Y/NY/N is a guide to the week’s music releases based on our highly scientific, non-subjective Yes/No rating system.

Absolutely the fuck not: Tekashi 6ix9ine and Nicki Minaj, “TROLLZ” - Can someone first please explain the purpose of Nicki Minaj continuing to collaborate with 6ix9ine?—and on a song that says absolutely nothing, no less. Tekashi’s lyrical ability is absent and instead of attempting to come up with something good, he reverts to his usual style of yelling words almost incoherently. Nicki is trotting out the same bars about how she’s pretty and too good for all men, yet somehow being too good for “corny” dudes didn’t include being too good for this song. The video is a call back to the wigged duo’s first collab, which was also not great. Who keeps giving Tekashi access to their rainbow rooms? —Shannon Melero

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Y: Margo Price, “Letting Me Down” - What’s better than one Margo Price? Many Margo Prices, all equally lonely and conflicted in their own way—at least, that’s how she’s depicted in the video for her latest single, “Letting Me Down.” If her forthcoming album is anything like this track—existential, comforting country with gorgeous refrains of “Everybody’s lonely/Oh they just look around”—I’m fully on board. “Shit changes, baby,” she reassures her listener through her characteristically tongue-in-cheek and far too clever observations, “Nothing’s concrete.” That it is. —Maria Sherman

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A very celebratory “hell yeah!” for the loners: Shamir, “On My Own” - Contrary to how they’ve been written about in the press (which, to my knowledge, is “the eccentric behind ‘On the Regular’” and little else), Shamir is a genre-defying eclectic musician with an undeniable ear for a pop hook. I’m sure that’s how “On My Own” came to be—a strong song about surviving a breakup and leaning into introversion, sure, but also a pop song filled with guitar and produced by indie rock band Thin Lips’ Kyle Pulley. It’s addictive and unexpected, and I can’t wait to hear more. —MS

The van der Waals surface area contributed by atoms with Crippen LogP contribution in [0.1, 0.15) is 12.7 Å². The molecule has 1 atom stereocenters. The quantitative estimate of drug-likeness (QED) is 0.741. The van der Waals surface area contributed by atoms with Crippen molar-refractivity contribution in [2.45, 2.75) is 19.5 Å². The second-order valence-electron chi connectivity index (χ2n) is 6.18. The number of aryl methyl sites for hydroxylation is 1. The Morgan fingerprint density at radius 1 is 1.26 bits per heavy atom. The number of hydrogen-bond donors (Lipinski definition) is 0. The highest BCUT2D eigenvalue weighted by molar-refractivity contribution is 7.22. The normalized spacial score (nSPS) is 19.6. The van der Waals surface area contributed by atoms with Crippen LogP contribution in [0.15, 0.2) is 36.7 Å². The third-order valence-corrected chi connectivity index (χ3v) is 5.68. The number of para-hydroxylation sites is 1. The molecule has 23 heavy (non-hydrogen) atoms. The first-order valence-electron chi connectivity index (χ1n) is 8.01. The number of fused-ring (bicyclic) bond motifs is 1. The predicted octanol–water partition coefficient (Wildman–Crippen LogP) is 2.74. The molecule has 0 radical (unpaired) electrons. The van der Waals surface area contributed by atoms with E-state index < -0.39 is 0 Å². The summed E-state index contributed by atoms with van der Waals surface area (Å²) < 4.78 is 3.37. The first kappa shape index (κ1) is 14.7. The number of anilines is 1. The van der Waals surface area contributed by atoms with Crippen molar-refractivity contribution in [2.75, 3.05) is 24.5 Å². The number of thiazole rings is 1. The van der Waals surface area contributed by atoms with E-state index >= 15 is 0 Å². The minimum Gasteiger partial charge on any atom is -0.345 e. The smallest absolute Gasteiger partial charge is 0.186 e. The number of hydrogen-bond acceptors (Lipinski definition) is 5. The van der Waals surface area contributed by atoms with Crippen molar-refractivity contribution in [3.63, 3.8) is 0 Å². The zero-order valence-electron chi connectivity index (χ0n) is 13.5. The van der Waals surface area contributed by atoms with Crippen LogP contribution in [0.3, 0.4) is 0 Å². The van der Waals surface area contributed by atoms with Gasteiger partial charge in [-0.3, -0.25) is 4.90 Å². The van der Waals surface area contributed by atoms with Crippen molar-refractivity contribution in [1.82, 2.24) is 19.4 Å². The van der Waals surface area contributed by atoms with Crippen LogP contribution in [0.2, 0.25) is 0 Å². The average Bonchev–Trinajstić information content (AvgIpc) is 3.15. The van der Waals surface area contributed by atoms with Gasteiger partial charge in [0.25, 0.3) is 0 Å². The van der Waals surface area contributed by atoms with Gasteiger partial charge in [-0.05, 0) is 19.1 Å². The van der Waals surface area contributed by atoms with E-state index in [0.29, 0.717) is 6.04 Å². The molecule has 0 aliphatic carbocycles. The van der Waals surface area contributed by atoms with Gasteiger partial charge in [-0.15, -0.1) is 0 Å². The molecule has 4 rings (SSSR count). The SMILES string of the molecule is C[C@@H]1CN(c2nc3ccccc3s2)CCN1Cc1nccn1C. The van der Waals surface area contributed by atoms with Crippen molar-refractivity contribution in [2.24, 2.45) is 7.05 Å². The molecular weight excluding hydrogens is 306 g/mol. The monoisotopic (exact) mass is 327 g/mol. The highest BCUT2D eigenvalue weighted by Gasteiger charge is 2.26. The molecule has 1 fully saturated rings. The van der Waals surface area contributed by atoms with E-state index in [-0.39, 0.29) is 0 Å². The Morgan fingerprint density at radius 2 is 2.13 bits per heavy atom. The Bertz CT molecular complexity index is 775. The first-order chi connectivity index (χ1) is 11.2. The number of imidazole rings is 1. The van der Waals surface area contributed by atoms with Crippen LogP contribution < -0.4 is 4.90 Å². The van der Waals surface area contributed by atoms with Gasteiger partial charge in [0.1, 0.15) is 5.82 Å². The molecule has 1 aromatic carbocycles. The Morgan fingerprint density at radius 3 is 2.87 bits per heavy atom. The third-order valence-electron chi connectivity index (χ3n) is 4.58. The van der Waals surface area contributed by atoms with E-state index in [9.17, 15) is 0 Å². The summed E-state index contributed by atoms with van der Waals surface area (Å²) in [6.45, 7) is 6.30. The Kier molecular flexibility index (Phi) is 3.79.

Y: Jorja Smith, “Rose Rouge” - I wish I could remember what it’s like to sit in a sparsely populated lounge while a song like this floats through the air on a whim. It’s a soft but lively track embellished with the tickling of keys and Jorja’s crackling vocals between horn blares. Listen with lights off and eyes closed. —Clover Hope

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Y: Noveller, “Effektology,” - Decades into her career, I still struggle to describe the ambient work of Noveller (musician Sarah Lipstate, whose work includes guitarist in Iggy Pop’s live band.) “Effektology,” from her latest album Arrow, is clearly a work of incredible composition—it’s meditative without losing engagement, like an orchestral coda in less than four minutes. I can’t recommend listening to it at the end of a long day enough. —MS

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100 percent: Bully, “Where to Start” - Nashville’s Bully is back, and the first single “Where To Start” is as frustrating and enticing as frontwoman Alicia Bognanno’s idiosyncratic growl and simple hazy guitar indie rock has always been. Apparently, the song was written while Bognanno was trying to mimic Chumbawamba’s “Tubthumping”—a band that few really celebrate as being the brilliant anarchic communists they were—which gives additional weight to the song. When she scream-sings, “I don’t know where to start/I don’t know where to start with you,” it could be a condemnation of anyone or anything—but these days, it feels impossible not to politicize. —MS

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Culture Editor, Jezebel

Senior Writer, Jezebel. My debut book, LARGER THAN LIFE: A History of Boy Bands, is out July 21.

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